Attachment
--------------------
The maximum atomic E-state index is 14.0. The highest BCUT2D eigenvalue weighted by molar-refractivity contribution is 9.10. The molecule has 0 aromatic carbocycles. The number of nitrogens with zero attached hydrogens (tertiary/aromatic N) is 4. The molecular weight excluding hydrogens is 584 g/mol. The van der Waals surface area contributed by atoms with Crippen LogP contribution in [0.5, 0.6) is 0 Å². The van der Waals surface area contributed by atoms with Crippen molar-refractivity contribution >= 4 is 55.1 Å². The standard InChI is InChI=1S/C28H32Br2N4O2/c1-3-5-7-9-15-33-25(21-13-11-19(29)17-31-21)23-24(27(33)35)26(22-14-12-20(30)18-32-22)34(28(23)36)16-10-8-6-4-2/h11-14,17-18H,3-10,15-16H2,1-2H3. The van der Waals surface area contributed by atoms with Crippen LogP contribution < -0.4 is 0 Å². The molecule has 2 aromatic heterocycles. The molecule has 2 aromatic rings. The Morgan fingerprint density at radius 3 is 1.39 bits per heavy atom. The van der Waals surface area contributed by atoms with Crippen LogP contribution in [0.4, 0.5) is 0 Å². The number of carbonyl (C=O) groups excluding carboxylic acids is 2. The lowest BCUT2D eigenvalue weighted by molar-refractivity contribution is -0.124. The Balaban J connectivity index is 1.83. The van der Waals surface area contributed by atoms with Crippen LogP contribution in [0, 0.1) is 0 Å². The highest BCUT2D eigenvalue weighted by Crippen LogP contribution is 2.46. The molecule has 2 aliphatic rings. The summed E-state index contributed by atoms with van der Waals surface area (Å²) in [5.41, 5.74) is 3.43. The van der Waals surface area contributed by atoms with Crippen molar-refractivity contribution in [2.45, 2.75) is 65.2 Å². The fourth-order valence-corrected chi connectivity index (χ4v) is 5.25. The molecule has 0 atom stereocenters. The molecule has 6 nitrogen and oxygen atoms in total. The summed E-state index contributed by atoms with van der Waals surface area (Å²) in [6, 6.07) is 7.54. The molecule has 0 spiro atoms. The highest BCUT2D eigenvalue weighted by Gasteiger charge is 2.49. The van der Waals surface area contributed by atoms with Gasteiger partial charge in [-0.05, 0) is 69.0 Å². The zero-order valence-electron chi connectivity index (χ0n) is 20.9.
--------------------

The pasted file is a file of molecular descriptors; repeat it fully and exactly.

The maximum atomic E-state index is 14.0. The highest BCUT2D eigenvalue weighted by molar-refractivity contribution is 9.10. The molecule has 0 aromatic carbocycles. The number of nitrogens with zero attached hydrogens (tertiary/aromatic N) is 4. The molecular weight excluding hydrogens is 584 g/mol. The van der Waals surface area contributed by atoms with Crippen LogP contribution in [0.5, 0.6) is 0 Å². The van der Waals surface area contributed by atoms with Crippen molar-refractivity contribution >= 4 is 55.1 Å². The standard InChI is InChI=1S/C28H32Br2N4O2/c1-3-5-7-9-15-33-25(21-13-11-19(29)17-31-21)23-24(27(33)35)26(22-14-12-20(30)18-32-22)34(28(23)36)16-10-8-6-4-2/h11-14,17-18H,3-10,15-16H2,1-2H3. The van der Waals surface area contributed by atoms with Crippen LogP contribution < -0.4 is 0 Å². The molecule has 2 aromatic heterocycles. The molecule has 2 aromatic rings. The Morgan fingerprint density at radius 3 is 1.39 bits per heavy atom. The van der Waals surface area contributed by atoms with Crippen LogP contribution in [0.4, 0.5) is 0 Å². The number of carbonyl (C=O) groups excluding carboxylic acids is 2. The lowest BCUT2D eigenvalue weighted by molar-refractivity contribution is -0.124. The Balaban J connectivity index is 1.83. The van der Waals surface area contributed by atoms with Crippen LogP contribution in [0, 0.1) is 0 Å². The highest BCUT2D eigenvalue weighted by Crippen LogP contribution is 2.46. The molecule has 2 aliphatic rings. The summed E-state index contributed by atoms with van der Waals surface area (Å²) in [5.41, 5.74) is 3.43. The van der Waals surface area contributed by atoms with Crippen molar-refractivity contribution in [2.45, 2.75) is 65.2 Å². The fourth-order valence-corrected chi connectivity index (χ4v) is 5.25. The molecule has 0 atom stereocenters. The molecule has 6 nitrogen and oxygen atoms in total. The summed E-state index contributed by atoms with van der Waals surface area (Å²) in [6, 6.07) is 7.54. The molecule has 0 spiro atoms. The highest BCUT2D eigenvalue weighted by Gasteiger charge is 2.49. The van der Waals surface area contributed by atoms with Gasteiger partial charge in [-0.05, 0) is 69.0 Å². The zero-order valence-electron chi connectivity index (χ0n) is 20.9.